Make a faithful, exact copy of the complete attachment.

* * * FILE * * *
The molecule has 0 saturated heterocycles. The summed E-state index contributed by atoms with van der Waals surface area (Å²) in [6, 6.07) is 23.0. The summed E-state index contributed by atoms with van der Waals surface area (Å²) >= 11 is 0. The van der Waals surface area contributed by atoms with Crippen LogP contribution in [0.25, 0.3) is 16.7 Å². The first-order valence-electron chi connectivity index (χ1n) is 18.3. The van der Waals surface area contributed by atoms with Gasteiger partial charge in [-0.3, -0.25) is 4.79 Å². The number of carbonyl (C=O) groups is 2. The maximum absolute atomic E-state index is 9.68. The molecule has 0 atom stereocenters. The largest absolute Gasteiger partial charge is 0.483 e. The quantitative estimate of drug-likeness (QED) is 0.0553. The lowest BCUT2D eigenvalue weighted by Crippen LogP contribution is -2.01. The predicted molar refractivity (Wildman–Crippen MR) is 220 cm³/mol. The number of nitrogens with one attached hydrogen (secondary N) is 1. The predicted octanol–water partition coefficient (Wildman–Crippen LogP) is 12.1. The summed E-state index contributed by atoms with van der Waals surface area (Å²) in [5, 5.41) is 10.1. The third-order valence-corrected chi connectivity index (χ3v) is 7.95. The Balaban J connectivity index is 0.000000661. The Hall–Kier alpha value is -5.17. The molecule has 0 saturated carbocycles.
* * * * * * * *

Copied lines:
The molecule has 0 saturated heterocycles. The summed E-state index contributed by atoms with van der Waals surface area (Å²) in [6, 6.07) is 23.0. The summed E-state index contributed by atoms with van der Waals surface area (Å²) >= 11 is 0. The van der Waals surface area contributed by atoms with Crippen LogP contribution in [0.25, 0.3) is 16.7 Å². The first-order valence-electron chi connectivity index (χ1n) is 18.3. The van der Waals surface area contributed by atoms with Gasteiger partial charge in [-0.3, -0.25) is 4.79 Å². The number of carbonyl (C=O) groups is 2. The maximum absolute atomic E-state index is 9.68. The molecule has 0 atom stereocenters. The largest absolute Gasteiger partial charge is 0.483 e. The quantitative estimate of drug-likeness (QED) is 0.0553. The lowest BCUT2D eigenvalue weighted by Crippen LogP contribution is -2.01. The predicted molar refractivity (Wildman–Crippen MR) is 220 cm³/mol. The number of nitrogens with one attached hydrogen (secondary N) is 1. The predicted octanol–water partition coefficient (Wildman–Crippen LogP) is 12.1. The summed E-state index contributed by atoms with van der Waals surface area (Å²) in [5, 5.41) is 10.1. The third-order valence-corrected chi connectivity index (χ3v) is 7.95. The Balaban J connectivity index is 0.000000661. The Hall–Kier alpha value is -5.17. The molecule has 0 saturated carbocycles.